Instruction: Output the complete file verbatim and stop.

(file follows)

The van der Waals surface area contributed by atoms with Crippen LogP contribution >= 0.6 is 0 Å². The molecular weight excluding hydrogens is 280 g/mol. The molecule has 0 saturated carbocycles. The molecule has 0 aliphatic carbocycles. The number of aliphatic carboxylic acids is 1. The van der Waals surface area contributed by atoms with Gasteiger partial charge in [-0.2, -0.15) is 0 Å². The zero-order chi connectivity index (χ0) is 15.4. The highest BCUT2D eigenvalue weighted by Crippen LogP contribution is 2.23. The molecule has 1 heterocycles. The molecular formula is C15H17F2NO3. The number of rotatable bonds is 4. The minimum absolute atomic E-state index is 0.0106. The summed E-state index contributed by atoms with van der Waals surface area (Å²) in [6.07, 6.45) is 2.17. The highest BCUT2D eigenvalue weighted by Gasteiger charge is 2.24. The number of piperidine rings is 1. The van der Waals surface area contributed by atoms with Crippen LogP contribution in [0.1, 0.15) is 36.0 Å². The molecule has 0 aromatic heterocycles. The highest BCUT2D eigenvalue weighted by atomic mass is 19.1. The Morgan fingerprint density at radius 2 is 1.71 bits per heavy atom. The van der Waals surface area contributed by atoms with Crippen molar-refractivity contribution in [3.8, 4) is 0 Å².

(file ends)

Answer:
The van der Waals surface area contributed by atoms with Crippen LogP contribution >= 0.6 is 0 Å². The molecular weight excluding hydrogens is 280 g/mol. The molecule has 0 saturated carbocycles. The molecule has 0 aliphatic carbocycles. The number of aliphatic carboxylic acids is 1. The van der Waals surface area contributed by atoms with Gasteiger partial charge in [-0.2, -0.15) is 0 Å². The zero-order chi connectivity index (χ0) is 15.4. The highest BCUT2D eigenvalue weighted by Crippen LogP contribution is 2.23. The molecule has 1 heterocycles. The molecular formula is C15H17F2NO3. The number of rotatable bonds is 4. The minimum absolute atomic E-state index is 0.0106. The summed E-state index contributed by atoms with van der Waals surface area (Å²) in [6.07, 6.45) is 2.17. The highest BCUT2D eigenvalue weighted by Gasteiger charge is 2.24. The number of piperidine rings is 1. The van der Waals surface area contributed by atoms with Crippen LogP contribution in [0.1, 0.15) is 36.0 Å². The molecule has 0 aromatic heterocycles. The highest BCUT2D eigenvalue weighted by atomic mass is 19.1. The Morgan fingerprint density at radius 2 is 1.71 bits per heavy atom. The van der Waals surface area contributed by atoms with Crippen molar-refractivity contribution in [3.8, 4) is 0 Å².